In English the word invalid is pronounced in different ways according to which part of speech it is. If it is an adjective meaning ‘not valid, not correct, not legally acceptable’, or indeed ‘not recognized by a computer’, it is pronounced (ˌ)ɪnˈvælɪd, -əd, the in- being a prefix used in English to make the opposites of an adjective or adverb or to indicate a certain lack of something in nouns, e.g. inaccuracy.
If, on the other hand, invalid is a noun or an adjective meaning ‘sickly or disabled’, or indeed a verb with the meaning of ‘forcing someone to leave the armed forces because of an injury or illness’, it is pronounced with stress on the first syllable, thus ˈɪnvəlɪd, -əd. Now, in British English another option is also possible: ˈɪnvəliːd. This pronunciation, which is definitely not based on the spelling, came into English from Latin via the French invalide, ɛ̃valid. General American normally selects KIT or the schwa in the last syllable, but renderings with the long and tense iː are possible, too.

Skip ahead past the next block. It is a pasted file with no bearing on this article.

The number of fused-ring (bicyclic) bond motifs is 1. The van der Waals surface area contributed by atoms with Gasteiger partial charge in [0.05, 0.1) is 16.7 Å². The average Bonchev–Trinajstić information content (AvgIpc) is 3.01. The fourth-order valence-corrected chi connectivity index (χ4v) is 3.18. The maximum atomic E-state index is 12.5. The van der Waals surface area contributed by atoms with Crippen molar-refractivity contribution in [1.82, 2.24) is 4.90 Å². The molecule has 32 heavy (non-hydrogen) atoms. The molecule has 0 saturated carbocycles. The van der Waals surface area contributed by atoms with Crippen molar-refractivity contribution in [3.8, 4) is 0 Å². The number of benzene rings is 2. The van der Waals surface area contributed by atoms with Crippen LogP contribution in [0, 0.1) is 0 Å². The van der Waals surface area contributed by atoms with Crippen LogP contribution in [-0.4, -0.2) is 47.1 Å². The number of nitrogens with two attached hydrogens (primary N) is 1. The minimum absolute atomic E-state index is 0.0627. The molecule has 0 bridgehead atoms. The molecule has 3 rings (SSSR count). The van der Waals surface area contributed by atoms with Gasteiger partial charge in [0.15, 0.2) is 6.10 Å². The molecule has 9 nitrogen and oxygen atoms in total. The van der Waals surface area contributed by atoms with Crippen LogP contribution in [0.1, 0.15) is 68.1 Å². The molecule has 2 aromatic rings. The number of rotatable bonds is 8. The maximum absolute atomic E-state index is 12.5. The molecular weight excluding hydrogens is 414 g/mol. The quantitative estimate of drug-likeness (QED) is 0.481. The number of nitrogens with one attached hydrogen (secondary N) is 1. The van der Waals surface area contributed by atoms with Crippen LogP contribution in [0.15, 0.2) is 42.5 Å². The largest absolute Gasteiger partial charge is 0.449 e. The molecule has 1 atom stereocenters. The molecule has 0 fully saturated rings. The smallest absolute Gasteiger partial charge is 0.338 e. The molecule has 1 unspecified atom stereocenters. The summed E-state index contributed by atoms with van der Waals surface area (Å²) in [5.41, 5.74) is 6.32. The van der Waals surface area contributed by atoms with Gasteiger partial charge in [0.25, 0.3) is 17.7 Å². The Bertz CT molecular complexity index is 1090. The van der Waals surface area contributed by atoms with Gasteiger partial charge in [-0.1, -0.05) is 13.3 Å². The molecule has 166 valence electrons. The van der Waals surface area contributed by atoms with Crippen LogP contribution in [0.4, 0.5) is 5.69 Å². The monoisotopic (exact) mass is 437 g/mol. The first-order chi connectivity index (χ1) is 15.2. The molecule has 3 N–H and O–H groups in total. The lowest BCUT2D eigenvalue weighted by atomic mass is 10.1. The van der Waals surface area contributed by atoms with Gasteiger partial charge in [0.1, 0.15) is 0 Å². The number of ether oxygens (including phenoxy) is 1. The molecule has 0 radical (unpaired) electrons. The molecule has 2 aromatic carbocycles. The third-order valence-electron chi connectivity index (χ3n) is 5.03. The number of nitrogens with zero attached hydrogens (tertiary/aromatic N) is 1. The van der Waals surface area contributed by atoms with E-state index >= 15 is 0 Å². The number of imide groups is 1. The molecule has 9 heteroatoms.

The vagaries of English stress don’t always cause problems to non-native speakers, though. When I was a student at university, one of my teachers (an English mother-tongue speaker from Greater London) pronounced the word continuity with main stress on the second syllable, *kənˈtɪnjuˌɪti. When I told her the standard pronunciation was ˌkɒntɪˈnjuːəti, ˌkɒntə-, -ɪti, thus not based on the verb continue, she looked extremely puzzled and embarrassed. It was probably a slip of the tongue, you might say, although I have to concede that it wasn’t the first time I had heard her say *kənˈtɪnjuˌɪti. Well...
Is there anyone out there who uses or indeed has heard native speakers use this kind of (odd) pronunciation?